2) I read about people setting up tourists with drugs. While this may not happen a lot, and I am not sure why it would in the first place, apparently there have been incidences where locals or who knows, even foreign drug-lords or just shitty people in general, plant drugs (like cocaine and heroin) on tourists like in their backpacks. For whatever reason they get searched and then caught with it and end up being given a lengthy sentence in a Thai jail. This got me scared. It didn’t happen to me, but just hearing about it freaked me out.

3) Along the same lines of drugs being planted on you, you can’t smoke weed anywhere in Southeast Asia. While I wrote about smoking hashish in Vietnam and I have in India as well, I don’t recommend it. If you get caught with it, kiss your freedom goodbye, because you’ll be in big trouble. I’m not really sure why I smoked hashish in India and Vietnam, but given the situations I felt comfortable enough. I was around other people who were doing it and who had bought it, and in Saigon, Vietnam, the smell of it was wafting in the air on the street where I was, so I figured a lot of people were doing it and it would be pretty hard to make an arrest. But who knows, I may just have been lucky. I definitely don’t recommend buying or smoking weed alone, so if you are a solo female traveler and absolutely have to smoke some weed abroad, make sure and do it preferably in an indoor environment where there are lots of other people doing it.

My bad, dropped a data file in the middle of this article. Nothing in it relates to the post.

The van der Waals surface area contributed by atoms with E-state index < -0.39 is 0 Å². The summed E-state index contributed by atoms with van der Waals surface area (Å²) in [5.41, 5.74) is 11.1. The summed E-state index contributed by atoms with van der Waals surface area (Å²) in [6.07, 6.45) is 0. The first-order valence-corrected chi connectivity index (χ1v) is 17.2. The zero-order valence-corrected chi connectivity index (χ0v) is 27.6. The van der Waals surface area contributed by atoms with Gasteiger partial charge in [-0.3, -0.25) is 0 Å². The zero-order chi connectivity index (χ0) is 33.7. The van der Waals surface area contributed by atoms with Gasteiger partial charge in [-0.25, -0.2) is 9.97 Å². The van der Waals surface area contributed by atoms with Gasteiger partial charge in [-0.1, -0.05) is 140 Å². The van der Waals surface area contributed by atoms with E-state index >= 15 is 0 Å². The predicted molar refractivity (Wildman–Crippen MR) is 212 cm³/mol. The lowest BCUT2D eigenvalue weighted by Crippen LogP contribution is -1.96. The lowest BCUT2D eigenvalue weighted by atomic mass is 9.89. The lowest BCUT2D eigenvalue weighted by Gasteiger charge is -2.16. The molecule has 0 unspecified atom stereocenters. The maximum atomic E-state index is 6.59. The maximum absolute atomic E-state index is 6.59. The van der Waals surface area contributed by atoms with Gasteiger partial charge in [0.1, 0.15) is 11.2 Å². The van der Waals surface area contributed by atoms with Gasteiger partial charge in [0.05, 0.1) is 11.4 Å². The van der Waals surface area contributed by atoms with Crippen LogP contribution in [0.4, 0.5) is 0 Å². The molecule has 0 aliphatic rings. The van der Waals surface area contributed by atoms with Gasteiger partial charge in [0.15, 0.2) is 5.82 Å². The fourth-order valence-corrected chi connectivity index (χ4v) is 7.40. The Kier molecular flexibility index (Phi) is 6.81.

4) There is a lot of sex tourism in Thailand, and while I don’t recall seeing it, I know it is there just like in Vietnam. While I often get tired of  hearing white males get blamed fore very ill in society, this is one example of where mostly white males can be blamed because it’s the majority of them who come here to pay to sleep with women, and not just that, but women that they deem subservient and more “feminine” than their western counterparts. Southeast Asian women are heavily fetishized and the sex trafficking industry is huge here. And I’ve even heard of white women being kidnapped abroad and sold into slavery. While this kind of stuff happens everywhere, it’s more out in the open here, and as a woman who is against prostitution and sex work, I don’t like it.

But enough with the negative. Enjoy the pictures below!